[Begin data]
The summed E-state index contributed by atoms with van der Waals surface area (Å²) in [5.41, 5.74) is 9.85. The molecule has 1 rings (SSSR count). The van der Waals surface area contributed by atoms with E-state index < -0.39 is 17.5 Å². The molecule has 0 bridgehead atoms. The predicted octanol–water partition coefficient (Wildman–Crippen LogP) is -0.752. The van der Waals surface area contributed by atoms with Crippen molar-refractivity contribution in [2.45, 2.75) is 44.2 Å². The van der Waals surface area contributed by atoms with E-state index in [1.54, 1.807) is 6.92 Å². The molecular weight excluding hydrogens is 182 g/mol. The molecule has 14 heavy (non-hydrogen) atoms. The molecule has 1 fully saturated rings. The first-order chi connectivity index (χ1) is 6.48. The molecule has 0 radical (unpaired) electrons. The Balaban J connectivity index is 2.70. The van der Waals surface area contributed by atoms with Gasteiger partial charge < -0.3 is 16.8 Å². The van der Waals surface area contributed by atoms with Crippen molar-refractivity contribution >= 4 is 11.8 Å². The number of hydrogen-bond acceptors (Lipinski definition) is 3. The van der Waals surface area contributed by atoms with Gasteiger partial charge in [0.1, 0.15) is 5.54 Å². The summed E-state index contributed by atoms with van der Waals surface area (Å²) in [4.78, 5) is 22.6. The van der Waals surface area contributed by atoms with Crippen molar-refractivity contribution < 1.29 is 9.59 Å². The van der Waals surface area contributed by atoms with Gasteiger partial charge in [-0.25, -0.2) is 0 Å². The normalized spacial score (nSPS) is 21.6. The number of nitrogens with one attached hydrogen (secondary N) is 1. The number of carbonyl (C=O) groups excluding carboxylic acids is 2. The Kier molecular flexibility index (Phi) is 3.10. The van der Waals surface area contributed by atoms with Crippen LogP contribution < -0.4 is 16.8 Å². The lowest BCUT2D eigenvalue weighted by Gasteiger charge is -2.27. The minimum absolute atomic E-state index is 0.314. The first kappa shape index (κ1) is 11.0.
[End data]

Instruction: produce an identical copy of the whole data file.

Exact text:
The summed E-state index contributed by atoms with van der Waals surface area (Å²) in [5.41, 5.74) is 9.85. The molecule has 1 rings (SSSR count). The van der Waals surface area contributed by atoms with E-state index < -0.39 is 17.5 Å². The molecule has 0 bridgehead atoms. The predicted octanol–water partition coefficient (Wildman–Crippen LogP) is -0.752. The van der Waals surface area contributed by atoms with Crippen molar-refractivity contribution in [2.45, 2.75) is 44.2 Å². The van der Waals surface area contributed by atoms with E-state index in [1.54, 1.807) is 6.92 Å². The molecular weight excluding hydrogens is 182 g/mol. The molecule has 14 heavy (non-hydrogen) atoms. The molecule has 1 fully saturated rings. The first-order chi connectivity index (χ1) is 6.48. The molecule has 0 radical (unpaired) electrons. The Balaban J connectivity index is 2.70. The van der Waals surface area contributed by atoms with Gasteiger partial charge < -0.3 is 16.8 Å². The van der Waals surface area contributed by atoms with Crippen molar-refractivity contribution >= 4 is 11.8 Å². The number of hydrogen-bond acceptors (Lipinski definition) is 3. The van der Waals surface area contributed by atoms with Gasteiger partial charge in [0.1, 0.15) is 5.54 Å². The summed E-state index contributed by atoms with van der Waals surface area (Å²) in [4.78, 5) is 22.6. The van der Waals surface area contributed by atoms with Crippen molar-refractivity contribution < 1.29 is 9.59 Å². The van der Waals surface area contributed by atoms with Gasteiger partial charge in [-0.25, -0.2) is 0 Å². The normalized spacial score (nSPS) is 21.6. The number of nitrogens with one attached hydrogen (secondary N) is 1. The number of carbonyl (C=O) groups excluding carboxylic acids is 2. The Kier molecular flexibility index (Phi) is 3.10. The van der Waals surface area contributed by atoms with Crippen LogP contribution < -0.4 is 16.8 Å². The lowest BCUT2D eigenvalue weighted by Gasteiger charge is -2.27. The minimum absolute atomic E-state index is 0.314. The first kappa shape index (κ1) is 11.0.